Now, I’m not one to give up hope or live in fear. I decided to sit down and make a list of things I can do.
1. I can smile. The first night I left the hospital with her I was sitting in a hotel room with her screaming for hours and we were both crying. I made a crucial decision. Every time she would look at me I would smile. Every time. I wanted the main thing she saw as an infant was a happy friendly face. There were times I smiled through tears or pain but I smiled. Now, she is older I do adjust my expression for the situation such as understanding face and the “you better not” face but most of the time during the day she will look up from her playing to find me. I will smile at her. She smiles back and go on with her playing. It amazes me how often she still does it daily. It gives me the chance throughout the day to see her gorgeous smiling face. I want that image etched in my brain for life.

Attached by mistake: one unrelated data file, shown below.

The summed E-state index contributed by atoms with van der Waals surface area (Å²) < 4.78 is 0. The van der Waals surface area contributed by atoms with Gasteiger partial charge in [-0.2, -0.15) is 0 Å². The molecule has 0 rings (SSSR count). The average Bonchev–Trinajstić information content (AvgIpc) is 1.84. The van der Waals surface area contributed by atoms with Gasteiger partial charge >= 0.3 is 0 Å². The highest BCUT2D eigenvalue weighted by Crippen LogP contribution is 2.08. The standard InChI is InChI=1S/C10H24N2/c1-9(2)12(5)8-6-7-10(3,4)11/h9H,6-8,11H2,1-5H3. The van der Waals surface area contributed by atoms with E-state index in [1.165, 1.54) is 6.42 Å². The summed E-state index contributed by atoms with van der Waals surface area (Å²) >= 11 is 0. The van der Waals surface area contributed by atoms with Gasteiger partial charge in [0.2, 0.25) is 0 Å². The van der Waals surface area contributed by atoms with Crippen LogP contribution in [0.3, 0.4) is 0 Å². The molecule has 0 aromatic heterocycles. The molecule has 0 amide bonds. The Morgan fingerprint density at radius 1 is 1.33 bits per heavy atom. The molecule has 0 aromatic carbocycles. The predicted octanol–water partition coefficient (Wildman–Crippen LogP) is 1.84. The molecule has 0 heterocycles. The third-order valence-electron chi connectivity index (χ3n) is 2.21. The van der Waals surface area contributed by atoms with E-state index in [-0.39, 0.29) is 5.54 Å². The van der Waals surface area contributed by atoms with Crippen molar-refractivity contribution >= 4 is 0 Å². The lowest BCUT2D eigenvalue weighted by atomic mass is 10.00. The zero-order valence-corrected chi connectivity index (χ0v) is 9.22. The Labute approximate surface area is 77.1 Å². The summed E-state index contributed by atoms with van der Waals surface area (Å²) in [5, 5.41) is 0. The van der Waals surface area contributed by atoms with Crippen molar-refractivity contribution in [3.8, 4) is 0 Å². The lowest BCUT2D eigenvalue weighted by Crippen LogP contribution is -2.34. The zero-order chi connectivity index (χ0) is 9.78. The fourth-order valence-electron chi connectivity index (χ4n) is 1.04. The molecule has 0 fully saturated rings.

2. I can teach. It starts with teaching the dangers of the stove, baby proofing walls sockets and evolves into no crossing the street without holding my hand. Then it gets more complicated. It is crucial they learn to be aware of their surroundings, how to react to strangers, learn our phone number, etc. There is an enormous amount we can teach them to protect themselves. I am going to start looking for resources to improve my knowledge as her world begins to expand.
3. I can give her a happy place. Some people are religious and some people aren’t. Both are fine. I happen to be one who enjoys a close relationship with God. It has helped me get through life during many a hard times. I know people can find the same comfort with nature or yoga or running. I don’t think the method you choose is right or wrong. I think the important aspect is to teach your child there is a place to go for comfort in the hard times. For them to have a happy place is something I think many of us overlook. Sure we want them to come to us but what if we aren’t there? How can they deal with tragedy, conflict, raw emotions if they aren’t given the tools or even shown where the tool shed is located.